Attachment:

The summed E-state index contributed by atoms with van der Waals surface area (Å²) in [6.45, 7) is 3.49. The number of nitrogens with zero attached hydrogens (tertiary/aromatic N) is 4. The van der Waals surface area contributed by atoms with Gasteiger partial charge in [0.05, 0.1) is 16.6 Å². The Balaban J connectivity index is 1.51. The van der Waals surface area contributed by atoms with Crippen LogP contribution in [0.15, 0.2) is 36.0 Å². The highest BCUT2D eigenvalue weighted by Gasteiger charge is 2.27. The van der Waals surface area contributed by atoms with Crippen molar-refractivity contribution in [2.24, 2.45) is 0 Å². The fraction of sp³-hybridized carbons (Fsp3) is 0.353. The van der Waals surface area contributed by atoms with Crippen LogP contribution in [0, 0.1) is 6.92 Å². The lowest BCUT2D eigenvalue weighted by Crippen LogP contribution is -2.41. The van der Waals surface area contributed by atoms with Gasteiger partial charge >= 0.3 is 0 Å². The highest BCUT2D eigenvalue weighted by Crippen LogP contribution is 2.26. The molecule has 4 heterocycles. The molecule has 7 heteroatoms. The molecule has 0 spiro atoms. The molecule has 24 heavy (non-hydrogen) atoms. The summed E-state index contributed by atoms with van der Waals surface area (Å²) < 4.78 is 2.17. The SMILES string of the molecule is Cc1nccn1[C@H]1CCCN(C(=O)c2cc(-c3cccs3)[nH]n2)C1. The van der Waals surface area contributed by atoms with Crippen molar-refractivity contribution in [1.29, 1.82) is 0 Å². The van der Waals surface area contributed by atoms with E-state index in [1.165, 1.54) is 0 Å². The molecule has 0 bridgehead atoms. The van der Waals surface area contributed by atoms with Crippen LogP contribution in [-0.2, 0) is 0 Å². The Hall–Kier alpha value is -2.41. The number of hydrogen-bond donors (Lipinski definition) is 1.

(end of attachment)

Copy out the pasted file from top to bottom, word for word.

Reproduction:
The summed E-state index contributed by atoms with van der Waals surface area (Å²) in [6.45, 7) is 3.49. The number of nitrogens with zero attached hydrogens (tertiary/aromatic N) is 4. The van der Waals surface area contributed by atoms with Gasteiger partial charge in [0.05, 0.1) is 16.6 Å². The Balaban J connectivity index is 1.51. The van der Waals surface area contributed by atoms with Crippen LogP contribution in [0.15, 0.2) is 36.0 Å². The highest BCUT2D eigenvalue weighted by Gasteiger charge is 2.27. The van der Waals surface area contributed by atoms with Crippen molar-refractivity contribution in [2.24, 2.45) is 0 Å². The fraction of sp³-hybridized carbons (Fsp3) is 0.353. The van der Waals surface area contributed by atoms with Crippen LogP contribution in [0, 0.1) is 6.92 Å². The lowest BCUT2D eigenvalue weighted by Crippen LogP contribution is -2.41. The van der Waals surface area contributed by atoms with Gasteiger partial charge >= 0.3 is 0 Å². The highest BCUT2D eigenvalue weighted by Crippen LogP contribution is 2.26. The molecule has 4 heterocycles. The molecule has 7 heteroatoms. The molecule has 0 spiro atoms. The molecule has 24 heavy (non-hydrogen) atoms. The summed E-state index contributed by atoms with van der Waals surface area (Å²) < 4.78 is 2.17. The SMILES string of the molecule is Cc1nccn1[C@H]1CCCN(C(=O)c2cc(-c3cccs3)[nH]n2)C1. The van der Waals surface area contributed by atoms with Crippen molar-refractivity contribution in [1.29, 1.82) is 0 Å². The van der Waals surface area contributed by atoms with E-state index in [1.165, 1.54) is 0 Å². The molecule has 0 bridgehead atoms. The van der Waals surface area contributed by atoms with Crippen LogP contribution in [-0.2, 0) is 0 Å². The Hall–Kier alpha value is -2.41. The number of hydrogen-bond donors (Lipinski definition) is 1.